If the tooth causes severe pain and no dental treatment helps anymore, the cause of the pain is usually an inflammation deep down at the root tips. A resection, i.e. a removal of the root tips, is performed to remove deep-seated inflamed tissue in the area of the root tip. The aim is to keep the tooth functional and to seal the root canal against bacteria in order to prevent further spread of the inflammation.
What alternatives are there?
The resection of the root tips is in most cases the last option to preserve a tooth. Alternatively, the tooth is often extracted. Since the molars have several roots compared to the front teeth and the dentist usually has less access to the former, the chances of a successful treatment are higher with front teeth than with molars.
In many cases the affected teeth have already been treated in their root canals. Nevertheless, it is possible that the pain persists despite a root filling and the focus of inflammation in the depth of the roots is greatly increased. In such cases it must be considered whether a successful apicoectomy can be performed to preserve the tooth or whether the tooth must be extracted.
Alternatively, a tooth that has already been treated in the root canal could be revised, i.e. filled again, or the tooth treated with an apicoectomy could be crowned afterwards. Alternatives associated with an extraction of the tooth are implants, bridges or prostheses in the resulting gap area. The advantage of an extraction is that the inflammation can be completely removed.
However, none of the above mentioned options can replace the own tooth. It must be decided individually for each patient which type of alternative treatment and restoration options are suitable for a dental prosthesis. An alternative to conventional root canal treatment is laser treatment.
The light of the laser has a bactericidal and disinfectant effect due to the heat effect and can, by being applied directly into the inflamed root area, fight the inflammation locally. This makes it easier to eliminate the bacteria deep down than with disinfecting rinsing solutions, as bacteria like to sit in small joints that are difficult to reach using conventional methods. A further advantage is the time saved through more rapid treatment.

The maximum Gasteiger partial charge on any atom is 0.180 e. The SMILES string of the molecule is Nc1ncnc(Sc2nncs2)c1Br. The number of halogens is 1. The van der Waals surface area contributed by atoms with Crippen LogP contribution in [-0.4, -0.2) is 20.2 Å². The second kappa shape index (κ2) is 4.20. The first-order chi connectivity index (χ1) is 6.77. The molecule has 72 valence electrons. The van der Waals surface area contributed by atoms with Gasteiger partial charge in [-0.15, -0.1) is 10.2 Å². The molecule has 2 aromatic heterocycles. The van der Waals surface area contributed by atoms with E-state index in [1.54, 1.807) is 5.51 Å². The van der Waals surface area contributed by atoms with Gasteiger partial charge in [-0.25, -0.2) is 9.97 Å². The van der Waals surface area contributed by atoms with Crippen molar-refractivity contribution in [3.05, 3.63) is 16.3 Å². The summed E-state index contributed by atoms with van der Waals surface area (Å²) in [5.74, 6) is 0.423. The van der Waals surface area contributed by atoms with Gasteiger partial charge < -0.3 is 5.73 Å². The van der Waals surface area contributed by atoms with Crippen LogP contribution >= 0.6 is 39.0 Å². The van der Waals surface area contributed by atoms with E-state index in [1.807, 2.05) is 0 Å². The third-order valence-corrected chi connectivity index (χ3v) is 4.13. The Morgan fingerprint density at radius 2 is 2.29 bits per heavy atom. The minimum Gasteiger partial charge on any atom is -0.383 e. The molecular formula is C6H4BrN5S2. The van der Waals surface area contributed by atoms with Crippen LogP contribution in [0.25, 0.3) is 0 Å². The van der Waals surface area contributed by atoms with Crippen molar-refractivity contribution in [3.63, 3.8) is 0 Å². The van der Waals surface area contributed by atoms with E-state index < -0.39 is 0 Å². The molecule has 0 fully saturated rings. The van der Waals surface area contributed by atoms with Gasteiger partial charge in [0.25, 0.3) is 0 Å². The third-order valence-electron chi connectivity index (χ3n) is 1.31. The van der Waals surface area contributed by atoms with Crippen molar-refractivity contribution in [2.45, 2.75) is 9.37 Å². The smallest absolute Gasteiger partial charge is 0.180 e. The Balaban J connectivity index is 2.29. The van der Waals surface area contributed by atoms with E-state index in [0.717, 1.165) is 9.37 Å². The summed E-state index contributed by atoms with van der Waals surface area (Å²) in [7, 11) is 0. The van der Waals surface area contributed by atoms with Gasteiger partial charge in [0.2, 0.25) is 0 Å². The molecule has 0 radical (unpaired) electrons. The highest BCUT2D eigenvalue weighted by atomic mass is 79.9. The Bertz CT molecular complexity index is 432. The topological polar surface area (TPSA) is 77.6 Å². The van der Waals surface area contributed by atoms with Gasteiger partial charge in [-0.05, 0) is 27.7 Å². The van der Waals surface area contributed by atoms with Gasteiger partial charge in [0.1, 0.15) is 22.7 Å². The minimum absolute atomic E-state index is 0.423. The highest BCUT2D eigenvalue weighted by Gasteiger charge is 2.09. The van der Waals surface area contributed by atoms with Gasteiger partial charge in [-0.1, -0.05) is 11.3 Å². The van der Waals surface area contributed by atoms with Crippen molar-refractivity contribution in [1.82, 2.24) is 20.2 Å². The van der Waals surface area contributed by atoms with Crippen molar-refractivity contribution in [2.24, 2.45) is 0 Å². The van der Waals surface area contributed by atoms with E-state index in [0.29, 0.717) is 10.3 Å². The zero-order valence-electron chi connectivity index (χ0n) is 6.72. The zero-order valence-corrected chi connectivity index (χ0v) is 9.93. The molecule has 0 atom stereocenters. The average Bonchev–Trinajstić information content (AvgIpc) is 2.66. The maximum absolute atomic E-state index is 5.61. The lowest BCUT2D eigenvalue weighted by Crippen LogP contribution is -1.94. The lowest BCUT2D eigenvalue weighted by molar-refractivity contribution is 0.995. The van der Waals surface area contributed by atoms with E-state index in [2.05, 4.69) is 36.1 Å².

After cleaning by laser, a normal root filling is performed to seal the cleaned root against pathogens and prevent further or renewed infections. The implant is a frequent means of choice after a tooth could no longer be preserved and had to be extracted. One of the prerequisites for the successful insertion of an implant is a well preserved bone.
If the inflammation has persisted for a long period of time and has already taken up a lot of the bone and damaged it, an implant is often not an option. However, if the jawbone meets the requirements and is stable enough at the affected area, a screw, usually made of titanium, is inserted. This now represents the anchorage in the bone.
The root takes over this task in healthy teeth. Now a crown matching the remaining teeth can be selected and then screwed on to close the gap. An implant cannot completely replace a healthy tooth.
In most cases, however, it is the preferred treatment option, although the costs are comparatively very high and are not covered by health insurance. If the tooth has to be extracted because the inflammation is already too severe and too extensive to preserve the tooth, it is very important to wait some time before further treatment measures are taken. Before an implant can be placed, for example, the inflammation must have disappeared completely. Otherwise the risk of a new inflammation is enormously high.